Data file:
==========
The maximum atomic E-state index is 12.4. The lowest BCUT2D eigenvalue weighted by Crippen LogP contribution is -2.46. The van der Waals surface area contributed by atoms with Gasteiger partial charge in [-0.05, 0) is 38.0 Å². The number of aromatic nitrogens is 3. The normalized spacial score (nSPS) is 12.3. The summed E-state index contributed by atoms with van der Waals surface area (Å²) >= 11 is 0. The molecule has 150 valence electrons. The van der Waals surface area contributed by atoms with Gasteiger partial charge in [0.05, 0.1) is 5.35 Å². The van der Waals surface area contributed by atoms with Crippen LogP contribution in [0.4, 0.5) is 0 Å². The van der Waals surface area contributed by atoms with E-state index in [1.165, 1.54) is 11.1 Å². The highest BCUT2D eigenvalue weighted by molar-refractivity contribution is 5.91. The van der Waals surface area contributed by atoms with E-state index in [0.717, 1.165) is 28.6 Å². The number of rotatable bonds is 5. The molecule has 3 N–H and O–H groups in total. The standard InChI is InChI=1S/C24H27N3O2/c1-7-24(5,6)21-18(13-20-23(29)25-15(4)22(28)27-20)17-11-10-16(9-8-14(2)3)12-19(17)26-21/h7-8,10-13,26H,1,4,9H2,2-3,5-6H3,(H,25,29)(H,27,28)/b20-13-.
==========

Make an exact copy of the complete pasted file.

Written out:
The maximum atomic E-state index is 12.4. The lowest BCUT2D eigenvalue weighted by Crippen LogP contribution is -2.46. The van der Waals surface area contributed by atoms with Gasteiger partial charge in [-0.05, 0) is 38.0 Å². The number of aromatic nitrogens is 3. The normalized spacial score (nSPS) is 12.3. The summed E-state index contributed by atoms with van der Waals surface area (Å²) >= 11 is 0. The molecule has 150 valence electrons. The van der Waals surface area contributed by atoms with Gasteiger partial charge in [0.05, 0.1) is 5.35 Å². The van der Waals surface area contributed by atoms with Crippen LogP contribution in [0.4, 0.5) is 0 Å². The van der Waals surface area contributed by atoms with E-state index in [1.165, 1.54) is 11.1 Å². The highest BCUT2D eigenvalue weighted by molar-refractivity contribution is 5.91. The van der Waals surface area contributed by atoms with E-state index in [0.717, 1.165) is 28.6 Å². The number of rotatable bonds is 5. The molecule has 3 N–H and O–H groups in total. The standard InChI is InChI=1S/C24H27N3O2/c1-7-24(5,6)21-18(13-20-23(29)25-15(4)22(28)27-20)17-11-10-16(9-8-14(2)3)12-19(17)26-21/h7-8,10-13,26H,1,4,9H2,2-3,5-6H3,(H,25,29)(H,27,28)/b20-13-.